By MARCUS STEAD
THE DEAL struck between the United Kingdom government and the European Union would’ve received much more scrutiny but for two things: Firstly, because it concluded during a particularly grim period of a global pandemic. Secondly, because it concluded on the afternoon of Christmas Eve.
So what are we to make of it? There is a great deal of room for cautious optimism. This deal isn’t perfect, the United Kingdom hasn’t got everything it wants, there will be bumps in the road ahead, but Boris Johnson was given a mandate by the electorate a little over a year ago to get Brexit done, and on that, he has delivered.
Just think of how far we’ve come in the last two years. We had Prime Minister Theresa May and her Chequers surrender, a Withdrawal Agreement she’d negotiated that would’ve left us with Brexit in name only, leaving the United Kingdom with EU vassal status indefinitely. We had the disgraceful spectacle of a Parliament and a Speaker of the House of Commons doing everything they could to try to frustrate, delay, water down and preferably block Brexit. It felt at that time as though the best we could hope for was membership of EFTA, with a Norway-style arrangement. What we’ve now got is something far better.
Unlike Norway, the UK won’t have to pay a penny to Brussels for access to the Single Market. Boris Johnson’s team, headed by David Frost, has negotiated the first no-tariffs, no-quotas deal the EU has agreed with any other country.
Freedom of movement will end. European Court of Justice jurisdiction will end. We will regain control of our money, our borders and our laws.
Those who still don’t really accept the result of the 2016 referendum are talking a lot about the Erasmus European student exchange programme, which will no longer be accessible to British students. But the good news is it’s being replaced by a new scheme, named after the British Enigma genius Alan Turing, which’ll give students the chance to attend the best universities not just in Europe but anywhere the world.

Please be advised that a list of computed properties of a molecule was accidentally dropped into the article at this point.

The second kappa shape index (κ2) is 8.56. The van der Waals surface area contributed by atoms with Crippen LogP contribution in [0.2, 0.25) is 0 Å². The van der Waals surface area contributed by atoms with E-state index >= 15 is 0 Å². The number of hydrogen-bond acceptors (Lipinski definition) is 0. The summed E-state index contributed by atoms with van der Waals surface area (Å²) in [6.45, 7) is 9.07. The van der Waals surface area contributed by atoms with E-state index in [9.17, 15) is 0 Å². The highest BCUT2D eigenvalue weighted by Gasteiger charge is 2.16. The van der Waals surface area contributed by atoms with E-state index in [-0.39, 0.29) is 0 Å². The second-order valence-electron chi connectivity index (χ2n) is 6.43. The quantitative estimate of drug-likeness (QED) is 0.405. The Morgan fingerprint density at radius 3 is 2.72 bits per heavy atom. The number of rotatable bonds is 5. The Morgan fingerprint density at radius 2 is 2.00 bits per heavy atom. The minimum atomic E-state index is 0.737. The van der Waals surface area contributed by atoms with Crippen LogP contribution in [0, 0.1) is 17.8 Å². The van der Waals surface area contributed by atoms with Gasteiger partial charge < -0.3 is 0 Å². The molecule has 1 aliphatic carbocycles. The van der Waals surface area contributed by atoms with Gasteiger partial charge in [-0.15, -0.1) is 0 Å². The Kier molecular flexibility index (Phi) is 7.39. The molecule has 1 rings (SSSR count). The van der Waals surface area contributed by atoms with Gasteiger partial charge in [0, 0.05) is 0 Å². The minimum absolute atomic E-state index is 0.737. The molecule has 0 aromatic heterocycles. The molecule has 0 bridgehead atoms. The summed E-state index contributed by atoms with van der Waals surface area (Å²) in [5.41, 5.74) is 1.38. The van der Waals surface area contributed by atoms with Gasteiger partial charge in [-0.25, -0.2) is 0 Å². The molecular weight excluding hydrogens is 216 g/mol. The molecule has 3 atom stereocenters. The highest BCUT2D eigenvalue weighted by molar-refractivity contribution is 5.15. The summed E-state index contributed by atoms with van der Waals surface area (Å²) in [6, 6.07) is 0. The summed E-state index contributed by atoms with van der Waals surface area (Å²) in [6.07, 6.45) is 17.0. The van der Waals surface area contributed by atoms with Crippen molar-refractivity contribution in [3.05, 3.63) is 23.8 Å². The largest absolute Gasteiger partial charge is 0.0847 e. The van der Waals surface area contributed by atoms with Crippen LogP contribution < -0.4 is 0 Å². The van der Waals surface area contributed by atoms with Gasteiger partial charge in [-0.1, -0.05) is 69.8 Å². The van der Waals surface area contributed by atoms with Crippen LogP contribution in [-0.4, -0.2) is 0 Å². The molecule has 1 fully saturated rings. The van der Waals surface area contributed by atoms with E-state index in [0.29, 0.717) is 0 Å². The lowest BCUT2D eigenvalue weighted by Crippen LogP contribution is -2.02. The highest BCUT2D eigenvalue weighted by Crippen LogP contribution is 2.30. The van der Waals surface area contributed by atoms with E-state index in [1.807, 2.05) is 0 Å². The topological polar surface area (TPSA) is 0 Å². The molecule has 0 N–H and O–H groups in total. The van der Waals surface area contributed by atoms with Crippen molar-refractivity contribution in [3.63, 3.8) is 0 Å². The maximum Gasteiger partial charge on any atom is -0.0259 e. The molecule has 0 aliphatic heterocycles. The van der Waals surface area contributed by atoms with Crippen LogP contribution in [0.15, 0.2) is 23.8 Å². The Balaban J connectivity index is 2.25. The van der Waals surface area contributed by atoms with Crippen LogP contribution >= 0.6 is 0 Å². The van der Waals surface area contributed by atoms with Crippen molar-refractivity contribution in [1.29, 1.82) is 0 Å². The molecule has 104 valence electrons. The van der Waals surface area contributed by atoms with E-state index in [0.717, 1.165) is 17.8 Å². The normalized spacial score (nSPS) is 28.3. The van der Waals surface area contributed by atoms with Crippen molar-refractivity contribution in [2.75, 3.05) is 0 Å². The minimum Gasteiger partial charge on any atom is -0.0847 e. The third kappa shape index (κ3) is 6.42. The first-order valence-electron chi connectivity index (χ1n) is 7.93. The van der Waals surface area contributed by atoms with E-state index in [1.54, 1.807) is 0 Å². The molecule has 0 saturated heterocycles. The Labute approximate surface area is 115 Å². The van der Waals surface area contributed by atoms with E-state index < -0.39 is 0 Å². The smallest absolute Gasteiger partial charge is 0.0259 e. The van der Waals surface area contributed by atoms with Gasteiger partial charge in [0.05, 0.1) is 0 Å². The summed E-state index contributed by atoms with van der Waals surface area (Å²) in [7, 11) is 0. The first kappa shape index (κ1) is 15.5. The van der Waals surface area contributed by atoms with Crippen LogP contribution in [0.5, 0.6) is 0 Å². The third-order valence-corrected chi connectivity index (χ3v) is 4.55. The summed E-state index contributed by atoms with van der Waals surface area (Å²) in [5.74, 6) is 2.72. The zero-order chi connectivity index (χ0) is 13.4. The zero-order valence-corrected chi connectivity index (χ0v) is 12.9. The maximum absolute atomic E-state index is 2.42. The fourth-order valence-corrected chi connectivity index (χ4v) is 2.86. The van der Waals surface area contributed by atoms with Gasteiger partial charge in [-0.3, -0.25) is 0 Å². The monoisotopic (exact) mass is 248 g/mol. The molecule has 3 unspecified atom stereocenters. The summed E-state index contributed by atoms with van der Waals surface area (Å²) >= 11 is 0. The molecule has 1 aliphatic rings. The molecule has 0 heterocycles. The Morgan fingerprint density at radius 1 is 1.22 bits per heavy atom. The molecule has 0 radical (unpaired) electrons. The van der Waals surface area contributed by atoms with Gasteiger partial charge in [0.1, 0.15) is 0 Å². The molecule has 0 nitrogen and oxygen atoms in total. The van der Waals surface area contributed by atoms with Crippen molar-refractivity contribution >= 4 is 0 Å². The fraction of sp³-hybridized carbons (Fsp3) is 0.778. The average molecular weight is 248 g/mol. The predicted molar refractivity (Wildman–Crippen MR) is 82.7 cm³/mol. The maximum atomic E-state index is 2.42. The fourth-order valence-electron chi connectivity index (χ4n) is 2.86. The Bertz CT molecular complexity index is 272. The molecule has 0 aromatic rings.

The chairman of Tesco supermarkets, John Allen, says any changes to food prices after the deal has been implemented are likely to be ‘very modest indeed’ and would ‘hardly be felt in terms of the prices consumers are paying’.
Before and after the referendum, much of the mainstream British media, especially the BBC, has engaged in ‘Project Fear’. And the scaremongering has continued in recent months, especially from the BBC – and people are noticing. Last month, the media regular Ofcom showed just 58% of viewers trust BBC News to be impartial, that figure was below all the other mainstream TV news providers in the UK – Sky News , Channel 4, ITV and Channel 5. The BBC is the least trusted of them, and that is extraordinary.
Inevitably with this deal, the devil is in the detail. It was struck on Christmas Eve, most people’s minds have been on other things in the last few days. We’ve had 500 pages released already, with another 1,500 still to come. There are likely to be some unpleasant details buried deep in there, put in by sneaky but clever EU lawyers.
There are two main areas of concern: The first is over fisheries. Since entering what was then the EEC in 1973, the British fishing industry has been utterly decimated as a direct consequence. Fishing rights feel ‘emotionally important’ in negotiations as a result, but in terms of fishing’s economic importance, it is minuscule. In 2016, turnover for the entire UK fishing industry was £725 million. To put that into perspective, the turnover for Harrods department store alone was £2 billion.
Those in what’s left of our fishing industry have good reason to be disappointed with this agreement, foreign vessels will still be allowed to trawl our waters and take a large chunk of the catch for the next five-and-a-half years. But come 2026, we’ll assume full autonomy over our fisheries, but on the plus side, that’ll give us time to rebuild our fishing fleet with the help of Government grants.